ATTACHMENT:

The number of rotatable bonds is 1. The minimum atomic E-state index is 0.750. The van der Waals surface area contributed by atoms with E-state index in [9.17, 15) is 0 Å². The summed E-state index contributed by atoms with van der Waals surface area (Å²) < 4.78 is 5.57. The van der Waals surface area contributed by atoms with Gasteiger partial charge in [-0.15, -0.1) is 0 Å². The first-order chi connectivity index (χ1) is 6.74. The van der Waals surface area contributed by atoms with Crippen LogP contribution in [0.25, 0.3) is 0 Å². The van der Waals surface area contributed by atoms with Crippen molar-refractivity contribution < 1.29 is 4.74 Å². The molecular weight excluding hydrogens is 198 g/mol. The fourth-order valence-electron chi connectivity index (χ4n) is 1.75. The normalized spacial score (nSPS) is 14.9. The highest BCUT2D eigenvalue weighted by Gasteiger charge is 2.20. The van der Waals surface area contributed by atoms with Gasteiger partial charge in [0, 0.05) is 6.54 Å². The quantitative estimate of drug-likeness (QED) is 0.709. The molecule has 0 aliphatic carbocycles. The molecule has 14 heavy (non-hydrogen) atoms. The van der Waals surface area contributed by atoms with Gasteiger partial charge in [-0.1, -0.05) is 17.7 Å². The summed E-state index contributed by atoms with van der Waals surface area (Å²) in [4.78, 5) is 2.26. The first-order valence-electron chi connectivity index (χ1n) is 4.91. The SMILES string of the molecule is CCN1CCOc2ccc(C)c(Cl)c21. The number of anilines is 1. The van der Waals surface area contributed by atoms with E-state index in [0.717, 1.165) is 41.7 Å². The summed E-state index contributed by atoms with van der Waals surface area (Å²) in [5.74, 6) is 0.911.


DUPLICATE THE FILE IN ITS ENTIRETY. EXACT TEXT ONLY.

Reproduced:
The number of rotatable bonds is 1. The minimum atomic E-state index is 0.750. The van der Waals surface area contributed by atoms with E-state index in [9.17, 15) is 0 Å². The summed E-state index contributed by atoms with van der Waals surface area (Å²) < 4.78 is 5.57. The van der Waals surface area contributed by atoms with Gasteiger partial charge in [-0.15, -0.1) is 0 Å². The first-order chi connectivity index (χ1) is 6.74. The van der Waals surface area contributed by atoms with Crippen LogP contribution in [0.25, 0.3) is 0 Å². The van der Waals surface area contributed by atoms with Crippen molar-refractivity contribution < 1.29 is 4.74 Å². The molecular weight excluding hydrogens is 198 g/mol. The fourth-order valence-electron chi connectivity index (χ4n) is 1.75. The normalized spacial score (nSPS) is 14.9. The highest BCUT2D eigenvalue weighted by Gasteiger charge is 2.20. The van der Waals surface area contributed by atoms with Gasteiger partial charge in [0, 0.05) is 6.54 Å². The quantitative estimate of drug-likeness (QED) is 0.709. The molecule has 0 aliphatic carbocycles. The molecule has 14 heavy (non-hydrogen) atoms. The van der Waals surface area contributed by atoms with Gasteiger partial charge in [-0.1, -0.05) is 17.7 Å². The summed E-state index contributed by atoms with van der Waals surface area (Å²) in [4.78, 5) is 2.26. The first-order valence-electron chi connectivity index (χ1n) is 4.91. The SMILES string of the molecule is CCN1CCOc2ccc(C)c(Cl)c21. The number of anilines is 1. The van der Waals surface area contributed by atoms with E-state index in [0.717, 1.165) is 41.7 Å². The summed E-state index contributed by atoms with van der Waals surface area (Å²) in [5.74, 6) is 0.911.